The submarines are expected to be equipped with long-range cruise missiles, offering a potent deterrent.
Albanese predicted that the wider economic impact at home would be akin to the introduction of the automobile industry in the country after World War II.
The Australian government estimates the multi-decade project will cost almost $40 billion in the first 10 years, and create an estimated 20,000 jobs.
Albanese underlined that Australia was now only the second country, after Britain, to be granted access to US naval nuclear secrets.
Three conventionally armed, nuclear-powered Virginia class vessels will be sold “over the course of the 2030s”, with the “possibility of going up to five if that is needed”, said Biden’s national security advisor, Jake Sullivan.
Britain and Australia will then embark on building a new model, also nuclear-powered and carrying conventional weapons, dubbed the SSN-AUKUS. This will be a British design, with US technology, and with “significant investments in all three industrial bases”, Sullivan said.
Defence spending on the rise
While Australia has ruled out deploying atomic weapons, its submarine plan marks a significant new stage in the confrontation with China, which has built a sophisticated naval fleet and turned artificial islands into offshore bases in the Pacific.
In the face of the Chinese challenge - and Russia’s attack of pro-Western Ukraine - Britain is also moving to beef up its military capabilities, Sunak’s office said Monday.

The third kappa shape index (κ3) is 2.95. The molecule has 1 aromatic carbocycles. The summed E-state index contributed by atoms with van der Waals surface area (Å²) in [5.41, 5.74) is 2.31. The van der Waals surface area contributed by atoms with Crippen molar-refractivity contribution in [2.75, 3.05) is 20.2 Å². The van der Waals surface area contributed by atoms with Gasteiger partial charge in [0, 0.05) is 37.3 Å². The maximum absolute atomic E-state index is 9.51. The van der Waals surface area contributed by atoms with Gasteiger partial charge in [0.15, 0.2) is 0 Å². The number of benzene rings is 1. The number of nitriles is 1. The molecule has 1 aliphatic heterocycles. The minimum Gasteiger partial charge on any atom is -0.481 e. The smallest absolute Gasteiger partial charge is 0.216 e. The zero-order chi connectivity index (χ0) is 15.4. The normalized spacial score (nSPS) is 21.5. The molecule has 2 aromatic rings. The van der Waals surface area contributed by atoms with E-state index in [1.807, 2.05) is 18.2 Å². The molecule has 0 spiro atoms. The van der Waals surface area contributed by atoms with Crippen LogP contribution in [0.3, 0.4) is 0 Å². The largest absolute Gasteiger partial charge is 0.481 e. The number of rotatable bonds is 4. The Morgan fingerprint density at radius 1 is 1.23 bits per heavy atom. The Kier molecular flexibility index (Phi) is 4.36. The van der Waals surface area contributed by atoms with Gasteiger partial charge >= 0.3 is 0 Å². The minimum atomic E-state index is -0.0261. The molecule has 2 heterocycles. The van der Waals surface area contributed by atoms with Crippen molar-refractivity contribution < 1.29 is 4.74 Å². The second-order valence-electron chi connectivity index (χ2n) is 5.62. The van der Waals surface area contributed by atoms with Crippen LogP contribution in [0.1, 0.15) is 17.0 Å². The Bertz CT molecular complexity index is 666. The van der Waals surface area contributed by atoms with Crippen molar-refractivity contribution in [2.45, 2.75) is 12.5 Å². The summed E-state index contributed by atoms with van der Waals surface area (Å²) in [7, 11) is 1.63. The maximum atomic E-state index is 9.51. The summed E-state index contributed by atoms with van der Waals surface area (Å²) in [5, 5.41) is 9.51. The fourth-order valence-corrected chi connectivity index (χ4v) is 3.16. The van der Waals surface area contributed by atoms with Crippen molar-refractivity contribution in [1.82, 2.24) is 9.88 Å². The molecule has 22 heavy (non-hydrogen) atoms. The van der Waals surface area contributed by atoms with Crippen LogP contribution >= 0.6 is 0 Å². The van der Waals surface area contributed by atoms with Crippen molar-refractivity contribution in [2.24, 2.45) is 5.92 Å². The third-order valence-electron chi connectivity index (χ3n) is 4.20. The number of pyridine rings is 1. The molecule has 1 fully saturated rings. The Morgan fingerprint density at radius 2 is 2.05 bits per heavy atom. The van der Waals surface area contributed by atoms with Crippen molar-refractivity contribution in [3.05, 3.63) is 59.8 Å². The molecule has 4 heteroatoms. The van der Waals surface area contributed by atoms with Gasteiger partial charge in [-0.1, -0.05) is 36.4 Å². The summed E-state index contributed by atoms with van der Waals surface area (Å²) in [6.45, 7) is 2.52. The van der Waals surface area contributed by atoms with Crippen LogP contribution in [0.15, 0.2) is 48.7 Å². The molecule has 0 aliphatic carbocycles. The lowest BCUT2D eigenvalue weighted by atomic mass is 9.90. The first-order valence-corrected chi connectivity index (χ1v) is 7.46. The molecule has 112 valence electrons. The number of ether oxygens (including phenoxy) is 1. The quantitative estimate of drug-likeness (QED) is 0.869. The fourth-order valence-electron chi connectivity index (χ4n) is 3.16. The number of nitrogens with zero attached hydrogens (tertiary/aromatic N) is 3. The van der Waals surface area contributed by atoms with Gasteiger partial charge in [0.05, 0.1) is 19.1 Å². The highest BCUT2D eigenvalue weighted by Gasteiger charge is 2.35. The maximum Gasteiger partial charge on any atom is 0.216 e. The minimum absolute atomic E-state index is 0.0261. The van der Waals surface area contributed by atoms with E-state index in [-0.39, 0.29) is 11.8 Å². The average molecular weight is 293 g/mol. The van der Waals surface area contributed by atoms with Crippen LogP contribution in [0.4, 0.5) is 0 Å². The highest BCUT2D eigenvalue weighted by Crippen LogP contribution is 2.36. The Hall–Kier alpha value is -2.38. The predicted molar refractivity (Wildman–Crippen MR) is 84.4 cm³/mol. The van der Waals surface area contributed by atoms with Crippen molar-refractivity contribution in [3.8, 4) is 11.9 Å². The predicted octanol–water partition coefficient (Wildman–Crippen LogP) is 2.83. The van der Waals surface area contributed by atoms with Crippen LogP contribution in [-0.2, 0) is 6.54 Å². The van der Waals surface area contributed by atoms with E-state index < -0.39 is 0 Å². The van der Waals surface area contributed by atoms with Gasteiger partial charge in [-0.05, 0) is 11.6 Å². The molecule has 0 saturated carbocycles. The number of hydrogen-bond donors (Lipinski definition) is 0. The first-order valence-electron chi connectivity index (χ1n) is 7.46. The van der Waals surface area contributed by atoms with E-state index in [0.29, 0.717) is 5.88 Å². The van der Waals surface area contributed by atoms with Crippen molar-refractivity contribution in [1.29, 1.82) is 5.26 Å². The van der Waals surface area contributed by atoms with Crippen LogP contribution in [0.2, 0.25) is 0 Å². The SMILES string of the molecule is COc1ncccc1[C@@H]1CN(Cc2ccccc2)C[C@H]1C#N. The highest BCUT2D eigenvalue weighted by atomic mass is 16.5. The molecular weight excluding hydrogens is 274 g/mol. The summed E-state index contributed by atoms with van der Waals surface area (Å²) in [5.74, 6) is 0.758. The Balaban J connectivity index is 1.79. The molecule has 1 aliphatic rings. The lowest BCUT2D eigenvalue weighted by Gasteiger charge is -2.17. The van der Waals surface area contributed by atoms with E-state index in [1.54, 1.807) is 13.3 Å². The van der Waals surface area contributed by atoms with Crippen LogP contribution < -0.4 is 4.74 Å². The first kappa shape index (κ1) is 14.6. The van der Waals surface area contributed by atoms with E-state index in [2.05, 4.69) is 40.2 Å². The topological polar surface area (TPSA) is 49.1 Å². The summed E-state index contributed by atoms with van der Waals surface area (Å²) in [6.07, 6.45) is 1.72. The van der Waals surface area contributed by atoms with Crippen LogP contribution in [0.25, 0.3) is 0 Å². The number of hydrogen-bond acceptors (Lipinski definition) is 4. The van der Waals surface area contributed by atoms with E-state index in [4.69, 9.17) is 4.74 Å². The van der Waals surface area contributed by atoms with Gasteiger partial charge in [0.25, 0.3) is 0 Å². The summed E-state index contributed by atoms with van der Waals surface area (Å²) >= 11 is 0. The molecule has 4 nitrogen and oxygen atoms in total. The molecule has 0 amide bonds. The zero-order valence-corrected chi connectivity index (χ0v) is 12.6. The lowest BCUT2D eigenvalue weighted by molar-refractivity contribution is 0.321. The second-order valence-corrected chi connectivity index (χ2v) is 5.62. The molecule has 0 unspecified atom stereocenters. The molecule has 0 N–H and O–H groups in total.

More than $6 billion in additional funding over the next two years will “replenish and bolster vital ammunition stocks, modernise the UK’s nuclear enterprise and fund the next phase of the AUKUS submarine programme,” Downing Street said.
Australia had previously been on track to replace its ageing fleet of diesel-powered submarines with a $66 billion package of French vessels, also conventionally powered.
The abrupt announcement by Canberra that it was backing out of that deal and entering the AUKUS project sparked a brief but unusually furious row between all three countries and their close ally France.
Compared with the Collins-class submarines due to be retired by Australia, the Virginia-class is almost twice as long and carries 132 crew members, not 48.
However, the longer-term upgrade will require a long wait.
A senior US official said that the British navy should get its “state of the art” SSN-AUKUS vessels in the late 2030s and Australia only in the early 2040s.
In the meantime, Australian sailors, engineers and other personnel will be training with their US and British partners to acquire expertise, while British and US submarines make regular visits to Australian ports.
China’s leader, Xi Jinping, made a fiery statement last week accusing the United States of leading a Western effort at “all-round containment, encirclement and suppression of China”.
But Washington says Beijing is alarming countries across the Asia-Pacific with its threats to invade the self-governing democracy of Taiwan.
“What we’ve seen is a series of provocative steps that China has undertaken under the leadership of Xi Jinping over the last five to 10 years,” the senior US official said.
“This is an attempt to defend and secure the operating system of the Indo-Pacific.”